miscellaniac on 03/15/2013 at 11:00AM
In honor of St. Patrick's Day, I present a mix made up of artists who currently reside in Ireland, have Irish roots, or simply a pronounced Irish influence. As you'll discover, not all Irish music sounds like what you would hear at a parade or a sports pub (aka. a spub, like a spud - Irish!). For more overtly Irish-sounding tunes, I recommend this Magically Delicious Mix featuring "Irish Hearts" by Fred van Eps.
Patrick J. Touhey “Drowsy Maggie” - OK, this is one of the few exceptions to my preface, but this is such a gorgeous traditional folk song. Irish-American Touhey played the Uilleann pipes (Irish bagpipes) and this recording is from 1919.
Dublin Duck Dispensary "Irish Rebel Song" - Now I really am starting to look like a hypocrite. But, Bobby Aherne's lo-fi solo act is one of my faves and he happens to be from Dublin and to also have produced this dreamy song that sounds like it could have emanated from the recent crop of Northern New Jersey bands like Big Troubles, Ducktails, and Julian Lynch.
Nora O'Connor "Two Way Action" - O'Connor is a first-generation Irish-American (and native Chicagoan), performs with Andrew Bird and The Blacks, has toured with everyone from Mavis Staples to New Pornographers, and also happens to be a renowned bartender, doula, and ordained reverend. (Yeah, what have YOU done today?) The eclectic warmth of all of these endeavors melts through in this track.
Sláinte "Julia Delaney" - Another one to slip past my preamble, Sláinte is a legit Irish band from Tacoma. Pronounced "slawn-cha" it is Gaelic for "cheers" or "good health." This is definitely one you can get jiggy with (sorry). Combines the good parts of a jam band with stunning traditional instrumentation that would kick the crud out of an Irish Spring commercial.
Solvents "Yr. Ghostwriter" - Bandmembers Emily Madden and Jarrod Bramson met when Bramson played rhythm guitar in Madden's father's traditional Irish folk band. The spark that crackled into Solvents lays its melodic residue all over rich violin and vocals.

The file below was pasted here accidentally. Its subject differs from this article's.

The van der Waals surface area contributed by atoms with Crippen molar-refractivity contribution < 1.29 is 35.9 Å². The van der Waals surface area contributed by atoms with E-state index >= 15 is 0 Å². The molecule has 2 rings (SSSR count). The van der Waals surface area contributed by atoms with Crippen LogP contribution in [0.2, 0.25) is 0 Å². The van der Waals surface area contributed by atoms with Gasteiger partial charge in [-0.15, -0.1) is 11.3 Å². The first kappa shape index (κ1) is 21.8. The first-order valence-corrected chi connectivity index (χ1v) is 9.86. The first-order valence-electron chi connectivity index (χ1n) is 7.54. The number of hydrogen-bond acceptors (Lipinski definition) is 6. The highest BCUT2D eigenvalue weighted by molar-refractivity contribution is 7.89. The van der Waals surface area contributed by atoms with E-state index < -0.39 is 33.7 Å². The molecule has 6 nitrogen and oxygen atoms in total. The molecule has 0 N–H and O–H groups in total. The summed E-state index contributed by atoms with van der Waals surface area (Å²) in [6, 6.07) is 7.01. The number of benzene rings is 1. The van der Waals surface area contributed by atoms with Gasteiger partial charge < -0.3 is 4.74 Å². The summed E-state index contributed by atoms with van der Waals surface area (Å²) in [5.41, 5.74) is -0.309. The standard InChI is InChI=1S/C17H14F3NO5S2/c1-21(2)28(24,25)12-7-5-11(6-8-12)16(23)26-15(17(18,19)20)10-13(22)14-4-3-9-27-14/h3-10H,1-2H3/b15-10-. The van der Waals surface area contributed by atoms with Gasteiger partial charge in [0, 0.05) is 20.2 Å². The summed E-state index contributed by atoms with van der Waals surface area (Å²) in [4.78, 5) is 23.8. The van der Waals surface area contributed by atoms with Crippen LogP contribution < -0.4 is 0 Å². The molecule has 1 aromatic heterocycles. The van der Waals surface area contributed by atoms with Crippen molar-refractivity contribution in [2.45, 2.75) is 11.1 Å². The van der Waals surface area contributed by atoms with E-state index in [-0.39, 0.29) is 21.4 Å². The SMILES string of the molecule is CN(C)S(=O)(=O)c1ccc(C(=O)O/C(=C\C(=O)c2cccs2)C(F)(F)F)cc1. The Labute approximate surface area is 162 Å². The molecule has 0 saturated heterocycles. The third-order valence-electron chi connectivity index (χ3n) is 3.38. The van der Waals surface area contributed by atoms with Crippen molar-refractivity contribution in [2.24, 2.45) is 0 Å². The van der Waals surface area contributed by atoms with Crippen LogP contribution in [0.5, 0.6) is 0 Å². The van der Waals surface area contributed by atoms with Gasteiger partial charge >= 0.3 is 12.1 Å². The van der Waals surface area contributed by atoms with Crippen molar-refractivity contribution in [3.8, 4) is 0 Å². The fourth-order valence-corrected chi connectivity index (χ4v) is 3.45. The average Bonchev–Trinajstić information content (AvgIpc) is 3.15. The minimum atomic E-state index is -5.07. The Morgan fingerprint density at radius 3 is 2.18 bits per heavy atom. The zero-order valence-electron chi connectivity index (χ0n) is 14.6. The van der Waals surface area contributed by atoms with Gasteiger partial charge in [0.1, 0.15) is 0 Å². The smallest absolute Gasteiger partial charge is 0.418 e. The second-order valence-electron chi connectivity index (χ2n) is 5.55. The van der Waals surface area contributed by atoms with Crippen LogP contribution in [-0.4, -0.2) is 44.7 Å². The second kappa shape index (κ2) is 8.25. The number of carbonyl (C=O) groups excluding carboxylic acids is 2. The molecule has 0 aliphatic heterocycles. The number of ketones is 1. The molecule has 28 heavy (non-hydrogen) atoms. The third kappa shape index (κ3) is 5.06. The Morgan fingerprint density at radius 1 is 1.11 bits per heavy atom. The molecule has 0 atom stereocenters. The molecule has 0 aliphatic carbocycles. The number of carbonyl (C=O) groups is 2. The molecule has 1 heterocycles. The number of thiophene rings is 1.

TAGGED AS:villagers, squarehead, lucy foley, ma la pert, galway, solvents, steve mackay, acustronica, crete boom, patrick j touhey, nature, liz berg, junior85, so cow, hogan grip, laura sheeran, ireland, slainte, mackaywattestel, black lantern, niamh de barra, st patricks day, cian nugent, issue project room, dublin, the rosen, bell x1, declanqkelly, irish, nora oconnor, kill kill death death, tony conrad, See Less...
andrewcsmith on 06/03/2011 at 11:45AM
ISSUE Project Room's annual Darmstadt Institute — which borrows the name (if not polemic) of the famous incubator of post-WWII difficult music — runs throughout the month of June, with imports like John Moran & Saori, Terre Thaemlitz (aka DJ Sprinkles), and Jennifer Walshe; Darmstadt stalwarts like TILT Brass, Claire Chase & Rebekeh Heller, and the Wet Ink Ensemble; and some revivals of underrepresented American artists such as David Borden's Mother Mallard Portable Masterpiece Co. and Larry Austin. Almost all of these artists are represented in the mix directly to the right of these words, in works ranging from late-70s pieces by Mother Mallard's Portable Masterpiece Co. – one of the first-ever synthesizer ensembles, counting Robert Moog and David Tudor among its members – to an improvisation by inimitable pianist Thollem McDonas, recorded last year in the Can Factory.
We'll continue adding to this mix, as we excavate more recordings from the seemingly endless ISSUE archive, and feature tracks from artists once or twice a week. For now, though, check out the full Institute schedule and, if you're in town, check us out.
TAGGED AS:david borden, loadbang, larry polansky, john moran saori, c spencer yehchris corsanonate wooley, See More...
andrewcsmith on 01/13/2010 at 08:46AM
If someone were to keep score of people who have performed at ISSUE, Tony Conrad would be at or near the top. And yet even though he performs almost monthly, guessing what a single performance will be like is a futile game—one we’ve long stopped playing and have never learned the rules to. In the past year he’s dispensed plastic recorders to the audience, bowed strings of beads tied to the bridge of his amplified, fretted, spraypainted black violin, used auto-tune, looping pedals, multichannel overhead clicking sounds, a string quartet, endorsed psychedelic drugs, and had a book written about him.
This is just a selection of those things, some of which are old to the archive and some of which are newer. His performances as Ma La Pert with Jennifer Walshe have already been written about, but check out the two segments from the September 9, 2009 program that featured art historian Brandon Joseph reading from his book, Beyond the Dream Syndicate: Tony Conrad and the Arts after Cage. These two segments—Tony’s song, “Sexual Vulnerability,” and his live set—are just a small slice of much of his work. A larger mix, including the Ma La Pert performance and XXXMacarena, is after the jump.